Northwest Regional Educational Laboratory in United States organized them and listed. These are: 1. The Silent/Receptive or Preproduction Stage: The stage lasts from 10 hours to six months. During this time students know up to 500 words which they understand but do not feel comfortable to use them. This period is often called as silent because students may not speak but respond with simple gesture or with the simple answers like “yes” or “no”. In this stage they can also understand new words that are made comprehensible to them. 2. The Early Production Stage: this stage can last more less six months until students learn approximately 1000 which they can understand and use. This stage is similar to the phases of one-word utterance and two-word phrases. Students are able to ask some Wh-questions and use simple negatives and of course “yes” and “no” answers. 3. The Speech Emergence Stage: this stage lasts another year.

There are over 3000 words developed. In this stage students are able to use simple sentences, dialogues and they can ask simple questions and answer them. Longer sentences are produced but often with grammatical mistakes. 4. The Intermediate Language Proficiency Stage: it is next year after the speech emergence. Students developed up to 6000 words and make clear and correct statements. They can share their opinions and thoughts and speak at greater length. 5. The Advanced Language Proficiency Stage: it takes about five to seven years to speak second language fluently and without any grammar mistakes. By this stage students have developed some specialized vocabulary which is more less the same level as native speakers. Of course, the case of each student is different. Some can acquire second language faster and do not feel “blocked” from speaking.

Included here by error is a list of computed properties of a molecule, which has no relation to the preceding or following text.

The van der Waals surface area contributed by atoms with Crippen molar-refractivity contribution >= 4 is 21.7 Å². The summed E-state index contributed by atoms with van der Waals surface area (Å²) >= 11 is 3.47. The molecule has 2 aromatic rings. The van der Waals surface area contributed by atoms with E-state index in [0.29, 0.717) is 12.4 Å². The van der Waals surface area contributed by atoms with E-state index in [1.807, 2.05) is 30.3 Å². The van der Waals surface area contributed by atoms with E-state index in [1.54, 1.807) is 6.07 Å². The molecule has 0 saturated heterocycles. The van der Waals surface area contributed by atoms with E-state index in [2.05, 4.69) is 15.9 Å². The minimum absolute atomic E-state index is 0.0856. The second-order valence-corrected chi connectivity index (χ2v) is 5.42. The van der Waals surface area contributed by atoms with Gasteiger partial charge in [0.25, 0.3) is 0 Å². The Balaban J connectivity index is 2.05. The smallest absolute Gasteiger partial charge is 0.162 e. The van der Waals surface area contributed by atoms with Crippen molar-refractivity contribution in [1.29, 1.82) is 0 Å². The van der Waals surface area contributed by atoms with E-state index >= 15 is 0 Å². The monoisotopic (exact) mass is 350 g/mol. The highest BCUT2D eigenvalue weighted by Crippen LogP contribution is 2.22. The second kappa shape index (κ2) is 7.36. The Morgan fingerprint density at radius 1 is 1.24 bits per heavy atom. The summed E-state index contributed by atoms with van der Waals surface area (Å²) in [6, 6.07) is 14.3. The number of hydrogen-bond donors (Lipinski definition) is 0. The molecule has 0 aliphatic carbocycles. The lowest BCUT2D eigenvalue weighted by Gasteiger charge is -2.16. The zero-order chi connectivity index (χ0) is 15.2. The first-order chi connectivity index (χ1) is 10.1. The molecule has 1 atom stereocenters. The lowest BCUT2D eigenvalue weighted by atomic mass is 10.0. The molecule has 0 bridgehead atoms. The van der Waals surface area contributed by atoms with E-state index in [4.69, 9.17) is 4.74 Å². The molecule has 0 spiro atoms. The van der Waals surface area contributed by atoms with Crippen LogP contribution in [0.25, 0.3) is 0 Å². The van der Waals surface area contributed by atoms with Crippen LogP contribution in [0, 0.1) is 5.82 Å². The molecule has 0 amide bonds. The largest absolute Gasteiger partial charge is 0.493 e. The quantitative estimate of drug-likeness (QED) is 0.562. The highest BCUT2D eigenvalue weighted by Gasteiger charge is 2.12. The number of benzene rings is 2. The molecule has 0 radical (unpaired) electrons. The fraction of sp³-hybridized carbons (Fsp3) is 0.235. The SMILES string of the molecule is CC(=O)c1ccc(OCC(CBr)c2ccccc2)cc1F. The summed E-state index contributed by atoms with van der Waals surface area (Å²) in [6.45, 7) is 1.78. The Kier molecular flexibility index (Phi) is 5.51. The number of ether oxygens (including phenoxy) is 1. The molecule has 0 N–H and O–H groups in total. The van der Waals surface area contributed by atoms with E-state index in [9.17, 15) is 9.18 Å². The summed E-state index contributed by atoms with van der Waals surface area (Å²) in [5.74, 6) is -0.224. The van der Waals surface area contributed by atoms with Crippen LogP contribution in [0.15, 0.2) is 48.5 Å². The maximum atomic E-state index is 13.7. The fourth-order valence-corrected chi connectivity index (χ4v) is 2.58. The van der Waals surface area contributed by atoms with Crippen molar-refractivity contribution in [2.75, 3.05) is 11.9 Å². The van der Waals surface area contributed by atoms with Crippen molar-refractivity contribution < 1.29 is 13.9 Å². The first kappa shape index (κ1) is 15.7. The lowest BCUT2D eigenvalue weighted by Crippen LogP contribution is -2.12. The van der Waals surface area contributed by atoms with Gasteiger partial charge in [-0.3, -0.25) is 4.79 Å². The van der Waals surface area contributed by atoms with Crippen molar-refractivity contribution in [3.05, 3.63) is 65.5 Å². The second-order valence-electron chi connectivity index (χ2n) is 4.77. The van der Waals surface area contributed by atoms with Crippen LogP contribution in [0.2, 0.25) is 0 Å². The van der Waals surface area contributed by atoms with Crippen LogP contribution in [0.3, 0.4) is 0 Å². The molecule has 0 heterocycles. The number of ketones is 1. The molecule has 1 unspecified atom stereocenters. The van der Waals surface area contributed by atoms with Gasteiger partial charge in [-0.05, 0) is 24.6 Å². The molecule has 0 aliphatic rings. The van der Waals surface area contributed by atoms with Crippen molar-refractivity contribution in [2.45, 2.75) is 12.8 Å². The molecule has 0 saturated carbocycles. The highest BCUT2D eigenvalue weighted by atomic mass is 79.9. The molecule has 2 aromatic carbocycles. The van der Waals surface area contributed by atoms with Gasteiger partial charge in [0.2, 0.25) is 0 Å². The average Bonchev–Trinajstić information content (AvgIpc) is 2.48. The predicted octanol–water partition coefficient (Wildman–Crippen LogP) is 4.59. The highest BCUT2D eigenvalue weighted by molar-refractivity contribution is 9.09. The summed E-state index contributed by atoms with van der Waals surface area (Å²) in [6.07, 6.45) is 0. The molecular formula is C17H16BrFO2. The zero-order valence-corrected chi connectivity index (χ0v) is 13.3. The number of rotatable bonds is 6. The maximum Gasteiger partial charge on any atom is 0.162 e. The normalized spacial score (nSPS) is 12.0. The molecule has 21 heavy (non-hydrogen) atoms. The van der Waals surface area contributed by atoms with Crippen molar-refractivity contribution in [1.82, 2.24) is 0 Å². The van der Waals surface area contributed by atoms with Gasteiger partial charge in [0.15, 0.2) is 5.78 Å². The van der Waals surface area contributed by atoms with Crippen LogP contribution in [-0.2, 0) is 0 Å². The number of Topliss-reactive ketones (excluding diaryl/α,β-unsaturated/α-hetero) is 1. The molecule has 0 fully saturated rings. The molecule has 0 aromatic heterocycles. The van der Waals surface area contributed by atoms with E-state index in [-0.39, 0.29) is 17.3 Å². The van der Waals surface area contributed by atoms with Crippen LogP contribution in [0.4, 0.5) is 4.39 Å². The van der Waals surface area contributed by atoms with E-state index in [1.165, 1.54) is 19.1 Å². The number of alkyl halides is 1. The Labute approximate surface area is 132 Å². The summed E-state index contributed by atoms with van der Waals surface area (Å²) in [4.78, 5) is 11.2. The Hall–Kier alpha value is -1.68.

It all depends on the student’s will and involvement. It is said that adults are not able to acquire second language as quick as children but it can be misleading. Firstly, it has to be noticed that if children acquire second language it is mostly in the natural setting where they have natural contact with the language and can acquire all aspects of language and it is not only to say about grammar rules but also proverbs, phrasal verbs, vulgarisms and slang. On the other hand, adults mostly learn second language in classroom with other beginners and level of given lessons is adjusted to the student with the lowest level. In such conditions it is obvious that the second language acquisition takes more time than the SLA among children. In adult age, even though we understood and we are able to use correctly grammar rules, it is hard to acquire natural way of talking, it is the authentic, native-speaker pronunciation, which often determines the level of second language acquisition. It can be said that adults can exceed children in all aspects of SLA except the accent.